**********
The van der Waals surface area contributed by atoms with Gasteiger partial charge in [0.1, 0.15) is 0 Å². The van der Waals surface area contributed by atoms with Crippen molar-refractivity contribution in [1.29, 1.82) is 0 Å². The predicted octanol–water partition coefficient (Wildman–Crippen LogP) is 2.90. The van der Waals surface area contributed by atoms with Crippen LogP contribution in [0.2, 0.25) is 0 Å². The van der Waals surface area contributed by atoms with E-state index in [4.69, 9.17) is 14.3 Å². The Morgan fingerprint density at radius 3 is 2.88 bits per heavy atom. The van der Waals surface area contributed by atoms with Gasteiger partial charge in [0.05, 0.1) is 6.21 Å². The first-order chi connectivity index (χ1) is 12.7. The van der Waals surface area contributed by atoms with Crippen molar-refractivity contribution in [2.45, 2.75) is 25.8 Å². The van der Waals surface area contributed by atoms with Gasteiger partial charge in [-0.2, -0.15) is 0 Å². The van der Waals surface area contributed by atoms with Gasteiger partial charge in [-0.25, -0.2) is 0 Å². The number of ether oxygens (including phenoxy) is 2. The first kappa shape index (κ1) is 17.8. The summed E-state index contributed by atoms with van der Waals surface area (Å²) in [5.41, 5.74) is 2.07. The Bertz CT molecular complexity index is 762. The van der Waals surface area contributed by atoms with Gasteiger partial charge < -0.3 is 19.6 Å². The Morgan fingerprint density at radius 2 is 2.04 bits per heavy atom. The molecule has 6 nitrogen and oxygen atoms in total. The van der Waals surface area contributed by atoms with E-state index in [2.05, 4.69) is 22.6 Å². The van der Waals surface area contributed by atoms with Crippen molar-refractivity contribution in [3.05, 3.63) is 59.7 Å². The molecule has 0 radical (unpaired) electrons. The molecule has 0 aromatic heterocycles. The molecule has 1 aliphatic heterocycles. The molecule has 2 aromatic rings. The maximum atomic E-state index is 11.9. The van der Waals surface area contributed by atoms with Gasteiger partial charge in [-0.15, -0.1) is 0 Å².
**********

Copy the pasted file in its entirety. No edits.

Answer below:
The van der Waals surface area contributed by atoms with Gasteiger partial charge in [0.1, 0.15) is 0 Å². The van der Waals surface area contributed by atoms with Crippen molar-refractivity contribution in [1.29, 1.82) is 0 Å². The predicted octanol–water partition coefficient (Wildman–Crippen LogP) is 2.90. The van der Waals surface area contributed by atoms with Crippen LogP contribution in [0.2, 0.25) is 0 Å². The van der Waals surface area contributed by atoms with E-state index in [4.69, 9.17) is 14.3 Å². The Morgan fingerprint density at radius 3 is 2.88 bits per heavy atom. The van der Waals surface area contributed by atoms with Gasteiger partial charge in [0.05, 0.1) is 6.21 Å². The first-order chi connectivity index (χ1) is 12.7. The van der Waals surface area contributed by atoms with Crippen molar-refractivity contribution in [2.45, 2.75) is 25.8 Å². The van der Waals surface area contributed by atoms with Gasteiger partial charge in [-0.2, -0.15) is 0 Å². The van der Waals surface area contributed by atoms with Gasteiger partial charge in [-0.25, -0.2) is 0 Å². The number of ether oxygens (including phenoxy) is 2. The first kappa shape index (κ1) is 17.8. The summed E-state index contributed by atoms with van der Waals surface area (Å²) in [5.41, 5.74) is 2.07. The Bertz CT molecular complexity index is 762. The van der Waals surface area contributed by atoms with Gasteiger partial charge < -0.3 is 19.6 Å². The Morgan fingerprint density at radius 2 is 2.04 bits per heavy atom. The molecule has 6 nitrogen and oxygen atoms in total. The van der Waals surface area contributed by atoms with E-state index in [2.05, 4.69) is 22.6 Å². The van der Waals surface area contributed by atoms with Crippen molar-refractivity contribution in [3.05, 3.63) is 59.7 Å². The molecule has 0 radical (unpaired) electrons. The molecule has 0 aromatic heterocycles. The molecule has 1 aliphatic heterocycles. The molecule has 2 aromatic rings. The maximum atomic E-state index is 11.9. The van der Waals surface area contributed by atoms with Gasteiger partial charge in [-0.15, -0.1) is 0 Å².